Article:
12. The constitutional mandate in respect of a speedy trial envisages two principles, the first being that there is value attached to the life and property of the citizen which cannot be curtailed, even if there is legal justification, without trial for an abnormally long period of time. The more important principle embodied is that justice should be done in the sense that if an offence has been committed which requires punishment that the corrective procedure should not be frustrated as otherwise it would lead to an inevitable breakdown of law

and order. The Supreme Court in the case of Sheriff v. State of Madras, AIR 1954 SC 397 : (1954 Cri LJ 1019), had observed that it is essential that the guilty be punished when facts are fresh in the public mind. At the same time, when a citizen is put on trial, the Constitution guarantees him a fair opportunity of defending himself. If a man is put on trial on a charge that is ten or twenty years old, he is gravely handicapped in his defence while meeting that charge and at the same time would probably not be able to lay hands on witnesses or material that may be required but which is no longer available.

13. To my mind, the defence put forward by Shri Patwardhan who represents the prosecuting authority that they are not at fault in so far as they were always willing to proceed with the trial but that the non-availability of the forum, namely, the Court is something for which the prosecution should not be made to suffer is totally misconceived. It is not the C.B.I. or the Police who are the prosecuting authority in the real sense of the term, for they are only the agents of the State. The setting up of a sufficient number of Courts is entirely the responsibility of the State and if it has failed miserably to live up to its responsibility on this count, there can be no cause for complaint because the fault lies squarely at the doors of the Government. The present case happens to be one where, to my mind, no useful purpose will be served by keeping the prosecution pending against the present petitioner and, therefore, quashing of the prosecution would not be unfortunate but, on the contrary, is necessary to meet the ends of justice. The same cannot, however, be said with regard to several other instances where the offences are serious, where the accused, in fact, ought to be put on trial and punished and where they virtually get away by default only because abnormal delay has occurred due to the fact that there are too few Courts, too many cases pending and too long a waiting period. This last aspect of the matter is one of seriousness because it is not in the public interest that grave offences should go unpunished and it is hoped that the Government at least at this stage will take immediate corrective action by forthwith taking steps to ensure that the number of Courts and Judges along with the requisite infrastructure is increased sufficiently to deal with the volume of cases that are put up for hearing.

14. In support of his propositions under Article 21 of the Constitution, Shri Kini has placed reliance on a few judgments which I shall deal with below :-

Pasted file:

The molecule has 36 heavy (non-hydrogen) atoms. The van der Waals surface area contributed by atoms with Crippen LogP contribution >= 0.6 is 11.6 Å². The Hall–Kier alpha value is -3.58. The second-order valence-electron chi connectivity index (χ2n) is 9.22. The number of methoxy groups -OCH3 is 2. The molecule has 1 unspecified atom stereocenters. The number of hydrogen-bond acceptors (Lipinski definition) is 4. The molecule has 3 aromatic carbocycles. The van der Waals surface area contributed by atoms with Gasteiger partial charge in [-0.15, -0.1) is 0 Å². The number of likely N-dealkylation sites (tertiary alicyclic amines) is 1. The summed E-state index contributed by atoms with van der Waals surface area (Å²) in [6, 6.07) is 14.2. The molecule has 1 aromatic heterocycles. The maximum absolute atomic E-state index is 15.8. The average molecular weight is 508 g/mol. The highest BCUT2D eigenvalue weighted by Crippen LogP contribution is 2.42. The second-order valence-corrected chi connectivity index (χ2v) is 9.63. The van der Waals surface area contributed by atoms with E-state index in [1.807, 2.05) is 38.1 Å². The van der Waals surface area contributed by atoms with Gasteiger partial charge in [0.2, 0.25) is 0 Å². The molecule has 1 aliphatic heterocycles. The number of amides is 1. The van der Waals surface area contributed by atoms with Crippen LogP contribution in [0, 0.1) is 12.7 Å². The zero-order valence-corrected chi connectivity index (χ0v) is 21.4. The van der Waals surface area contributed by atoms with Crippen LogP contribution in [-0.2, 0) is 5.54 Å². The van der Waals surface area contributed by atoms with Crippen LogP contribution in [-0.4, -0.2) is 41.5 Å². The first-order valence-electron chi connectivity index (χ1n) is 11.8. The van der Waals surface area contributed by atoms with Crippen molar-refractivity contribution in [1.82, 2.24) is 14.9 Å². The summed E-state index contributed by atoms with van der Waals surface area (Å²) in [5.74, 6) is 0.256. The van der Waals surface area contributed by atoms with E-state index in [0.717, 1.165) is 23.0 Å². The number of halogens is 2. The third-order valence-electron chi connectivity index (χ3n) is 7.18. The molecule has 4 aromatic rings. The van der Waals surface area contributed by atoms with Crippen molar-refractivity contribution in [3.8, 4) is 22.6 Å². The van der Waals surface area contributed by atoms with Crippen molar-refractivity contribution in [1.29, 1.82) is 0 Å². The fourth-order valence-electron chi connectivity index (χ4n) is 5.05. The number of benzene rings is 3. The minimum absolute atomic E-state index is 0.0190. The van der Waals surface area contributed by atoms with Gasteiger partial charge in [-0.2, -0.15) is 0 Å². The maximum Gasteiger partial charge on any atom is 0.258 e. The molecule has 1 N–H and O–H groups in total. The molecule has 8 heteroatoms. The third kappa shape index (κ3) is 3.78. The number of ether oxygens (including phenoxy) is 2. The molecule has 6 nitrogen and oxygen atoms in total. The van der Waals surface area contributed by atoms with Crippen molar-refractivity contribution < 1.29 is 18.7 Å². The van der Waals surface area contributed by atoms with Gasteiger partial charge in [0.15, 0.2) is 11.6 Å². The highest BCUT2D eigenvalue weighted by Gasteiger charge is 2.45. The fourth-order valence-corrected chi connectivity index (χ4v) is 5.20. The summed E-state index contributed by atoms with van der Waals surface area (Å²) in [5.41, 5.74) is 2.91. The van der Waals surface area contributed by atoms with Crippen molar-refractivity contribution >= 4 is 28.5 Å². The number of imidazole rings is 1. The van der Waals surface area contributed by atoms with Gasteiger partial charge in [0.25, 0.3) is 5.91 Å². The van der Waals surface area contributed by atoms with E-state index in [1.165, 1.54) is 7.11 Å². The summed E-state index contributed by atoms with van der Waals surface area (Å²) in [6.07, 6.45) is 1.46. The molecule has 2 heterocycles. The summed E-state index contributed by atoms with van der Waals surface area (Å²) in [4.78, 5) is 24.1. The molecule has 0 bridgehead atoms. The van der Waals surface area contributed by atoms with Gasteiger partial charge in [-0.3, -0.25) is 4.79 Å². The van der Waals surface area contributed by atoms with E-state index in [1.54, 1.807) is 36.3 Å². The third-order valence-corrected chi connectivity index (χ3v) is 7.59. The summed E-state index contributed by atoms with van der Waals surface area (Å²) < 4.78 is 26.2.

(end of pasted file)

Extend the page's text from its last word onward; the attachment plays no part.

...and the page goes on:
"In the case of Narayan Sambhaji Shinde v. State of Maharashtra, 1989 Mh LJ 844, a learned single Judge of this Court (Deshmukh, J.) quashed a prosecution pending before Magistrate for 15 years where only the charge had been framed during this long period of time. In a Full Bench decision of the Patna High Court in the case of the State v. Maksudan Singh, AIR 1986 Pat 38 : (1985 Cri LJ 1782), the Court after a careful consideration of the entire law on the subject quashed a criminal proceeding that had been pending for over ten years due to the fault of the prosecution in that case. An argument was advanced in that case that the right to a speedy trial which is now deemed to be implicit in Article 21 of the Constitution by virtue of various precedents, though an enforceable right in India must be treated to be lesser in content and effect from what it would be in America where it was a part of the Constitution in express terms. Relying on the language of the Sixth Amendment to the American Constitution, which was conspicuous by its absence in Article 21, it was argued that such a right in India rests on a pedestal much lower than that under the American Constitution. This argument did not find favour with the learned Judges, but I need to record that it is necessary to draw any such distinctions because the wording of the 6th Amendment to the American Constitution, in fact, forms the basis of the principles laid down by the Apex Court of this country while enforcing Article of the Constitution. There can be no question of lesser or greater application of a right or a principle which is either enforceable or not and where it has been held time and again that such a right is implicit, that it flows from Article 21 and that it

can be insisted upon, there is no longer any scope for debate. After the decision of the Supreme Court in Ramdaras Ahir's case 1985 Cri LJ 584, it is unnecessary to launch upon a fresh desertation upon the enlarged and expanded concept of Article 21 of the Constitution."